On Wednesday the House of Lords, in the biggest vote since it was debating its own future composition in 1999 and by an unusually large three figure majority, asked the government to think again about how best to safeguard the rights of nationals from other EU member states living and working here after Brexit. The government was urged to guarantee those rights of its own free will as it opens negotiations for Britain’s withdrawal from the EU.
You might have thought the case being advanced would be given some sober consideration. But you would be wrong. The government instantly announced that it would seek to reverse the amendment in the Commons. And the eurosceptic press proceeded as usual to play the man (or woman) and not the ball. Articles about which members of the Lords receive EU pensions; expressions of contempt for former ministers; criticism of an unelected House by unelected journalists. Hardly a word about the rights and wrongs of relieving from uncertainty several million EU citizens who boost our economy, contribute to our well-being and are at risk of retrospectively being deprived of rights which they had every reason to believe would be theirs in perpetuity when they first came here.
What does the amendment passed by the Lords not do? Well, it does not delay the triggering of Article 50 beyond the government’s deadline of the end of this month. Nor does it attempt to define how the rights of those citizens are to be safeguarded; it merely requires the government to bring forward proposals to that effect within three months.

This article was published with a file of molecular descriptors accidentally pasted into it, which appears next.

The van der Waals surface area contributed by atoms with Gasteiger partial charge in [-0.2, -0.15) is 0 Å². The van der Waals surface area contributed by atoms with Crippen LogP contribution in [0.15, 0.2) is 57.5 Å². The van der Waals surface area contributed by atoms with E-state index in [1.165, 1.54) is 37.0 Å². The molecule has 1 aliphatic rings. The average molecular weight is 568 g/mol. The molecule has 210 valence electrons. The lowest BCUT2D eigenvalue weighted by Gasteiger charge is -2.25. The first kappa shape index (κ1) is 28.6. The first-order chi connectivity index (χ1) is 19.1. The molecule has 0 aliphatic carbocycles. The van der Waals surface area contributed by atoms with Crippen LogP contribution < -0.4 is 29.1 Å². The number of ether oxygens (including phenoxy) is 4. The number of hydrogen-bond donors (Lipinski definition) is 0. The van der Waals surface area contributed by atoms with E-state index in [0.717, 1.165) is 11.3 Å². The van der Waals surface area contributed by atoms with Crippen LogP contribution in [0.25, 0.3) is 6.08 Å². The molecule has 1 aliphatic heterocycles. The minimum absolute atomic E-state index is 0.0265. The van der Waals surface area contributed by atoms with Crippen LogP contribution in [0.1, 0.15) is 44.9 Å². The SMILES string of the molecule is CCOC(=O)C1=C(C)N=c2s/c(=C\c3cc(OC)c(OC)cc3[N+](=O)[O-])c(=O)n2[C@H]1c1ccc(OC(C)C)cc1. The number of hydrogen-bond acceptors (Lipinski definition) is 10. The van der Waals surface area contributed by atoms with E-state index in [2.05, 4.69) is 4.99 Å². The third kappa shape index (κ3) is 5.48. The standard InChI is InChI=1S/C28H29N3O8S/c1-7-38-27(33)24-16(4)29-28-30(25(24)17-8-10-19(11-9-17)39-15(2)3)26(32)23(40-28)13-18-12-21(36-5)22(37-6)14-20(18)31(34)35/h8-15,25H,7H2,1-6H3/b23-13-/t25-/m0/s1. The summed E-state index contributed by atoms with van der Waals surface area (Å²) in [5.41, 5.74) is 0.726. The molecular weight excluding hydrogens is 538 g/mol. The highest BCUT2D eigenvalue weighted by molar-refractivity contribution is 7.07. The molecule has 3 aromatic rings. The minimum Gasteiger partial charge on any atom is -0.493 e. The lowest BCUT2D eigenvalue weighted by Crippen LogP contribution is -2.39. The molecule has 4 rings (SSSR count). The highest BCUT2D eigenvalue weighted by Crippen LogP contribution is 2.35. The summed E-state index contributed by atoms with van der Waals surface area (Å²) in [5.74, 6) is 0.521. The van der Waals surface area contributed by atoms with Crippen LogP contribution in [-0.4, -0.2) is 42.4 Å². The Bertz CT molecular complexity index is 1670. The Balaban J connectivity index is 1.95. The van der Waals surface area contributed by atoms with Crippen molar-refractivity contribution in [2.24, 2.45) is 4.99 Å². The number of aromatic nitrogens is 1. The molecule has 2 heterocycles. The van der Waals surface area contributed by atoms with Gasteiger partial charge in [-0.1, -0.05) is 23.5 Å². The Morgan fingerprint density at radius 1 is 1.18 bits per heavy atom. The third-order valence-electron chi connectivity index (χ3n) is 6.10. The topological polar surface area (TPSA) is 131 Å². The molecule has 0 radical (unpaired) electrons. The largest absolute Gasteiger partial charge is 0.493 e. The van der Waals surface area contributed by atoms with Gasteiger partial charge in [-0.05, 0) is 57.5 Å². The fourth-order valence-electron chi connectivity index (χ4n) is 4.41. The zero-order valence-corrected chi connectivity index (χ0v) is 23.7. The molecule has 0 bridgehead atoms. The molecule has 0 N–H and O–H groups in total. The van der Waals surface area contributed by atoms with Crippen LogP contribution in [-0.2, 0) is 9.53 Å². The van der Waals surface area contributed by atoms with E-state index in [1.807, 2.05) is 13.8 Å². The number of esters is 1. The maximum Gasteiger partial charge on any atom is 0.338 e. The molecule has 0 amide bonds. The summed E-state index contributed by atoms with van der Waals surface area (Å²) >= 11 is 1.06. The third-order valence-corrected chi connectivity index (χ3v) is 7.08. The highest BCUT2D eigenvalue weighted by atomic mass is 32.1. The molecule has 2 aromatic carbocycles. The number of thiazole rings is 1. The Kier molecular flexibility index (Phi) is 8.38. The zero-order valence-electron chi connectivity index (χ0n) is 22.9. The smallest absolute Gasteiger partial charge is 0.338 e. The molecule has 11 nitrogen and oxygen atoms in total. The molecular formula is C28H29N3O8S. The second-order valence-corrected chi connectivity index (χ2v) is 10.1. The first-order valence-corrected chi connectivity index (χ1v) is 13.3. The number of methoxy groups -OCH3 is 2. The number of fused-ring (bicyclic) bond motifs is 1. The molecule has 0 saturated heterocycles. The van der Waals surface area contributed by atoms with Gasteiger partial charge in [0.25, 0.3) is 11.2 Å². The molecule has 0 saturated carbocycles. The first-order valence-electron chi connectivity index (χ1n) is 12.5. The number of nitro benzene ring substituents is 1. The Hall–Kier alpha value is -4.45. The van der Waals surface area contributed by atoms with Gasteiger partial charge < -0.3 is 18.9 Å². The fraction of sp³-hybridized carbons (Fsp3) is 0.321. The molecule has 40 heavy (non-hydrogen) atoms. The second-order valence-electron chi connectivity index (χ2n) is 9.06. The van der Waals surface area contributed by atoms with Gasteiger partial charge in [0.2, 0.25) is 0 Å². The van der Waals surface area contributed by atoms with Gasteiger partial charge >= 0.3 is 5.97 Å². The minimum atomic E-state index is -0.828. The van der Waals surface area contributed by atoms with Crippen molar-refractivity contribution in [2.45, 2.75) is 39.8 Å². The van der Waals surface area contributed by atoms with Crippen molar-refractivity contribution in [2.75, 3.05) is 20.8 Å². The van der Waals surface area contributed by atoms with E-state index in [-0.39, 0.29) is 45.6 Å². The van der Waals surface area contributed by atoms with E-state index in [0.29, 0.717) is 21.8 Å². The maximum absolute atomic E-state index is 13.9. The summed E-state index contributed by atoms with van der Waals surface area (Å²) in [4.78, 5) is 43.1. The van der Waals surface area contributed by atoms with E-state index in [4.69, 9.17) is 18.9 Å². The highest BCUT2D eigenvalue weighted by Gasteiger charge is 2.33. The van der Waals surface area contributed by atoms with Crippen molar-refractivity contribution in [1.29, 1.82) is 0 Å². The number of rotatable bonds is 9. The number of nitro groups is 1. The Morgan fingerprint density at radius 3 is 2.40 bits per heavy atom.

Does it mean that the cause of our own citizens living in other EU countries has been abandoned or given a lower priority? It does not. If it did, how can one explain why all the civil society groups standing up for our citizens in countries across Europe urged the Lords to press the amendment, regarding it as the best possible way to ensure that the governments of other member states match our approach, and the best way too to avoid those rights becoming bargaining chips in the negotiations which are about to begin?
For what it is worth, speaking as one who has had a certain amount to do with European negotiations over the years, I believe that judgement is right. The transactional approach favoured by the government seems to me fraught with the risk that citizens on both sides of the Channel will indeed, possibly inadvertently, become bargaining chips. And it will likely mean a much longer delay, perhaps two years, before the uncertainty hanging over their daily lives will be lifted.
Meanwhile, those uncertainties are already depriving us of doctors, carers, academics and those working in sectors of the economy where no homegrown labour is available, as they slip away back to their own countries or elsewhere in the EU where they know they will be treated with more generosity.
The issues at stake here are therefore not simply moral ones, although those considerations are quite compelling. They relate too to the way in which these extremely complex and difficult negotiations get under way. Do we emphasise from the outset that the overall objective is mutual benefit or do we head off down a path that is all too likely to lead to mutually assured damage to all concerned?
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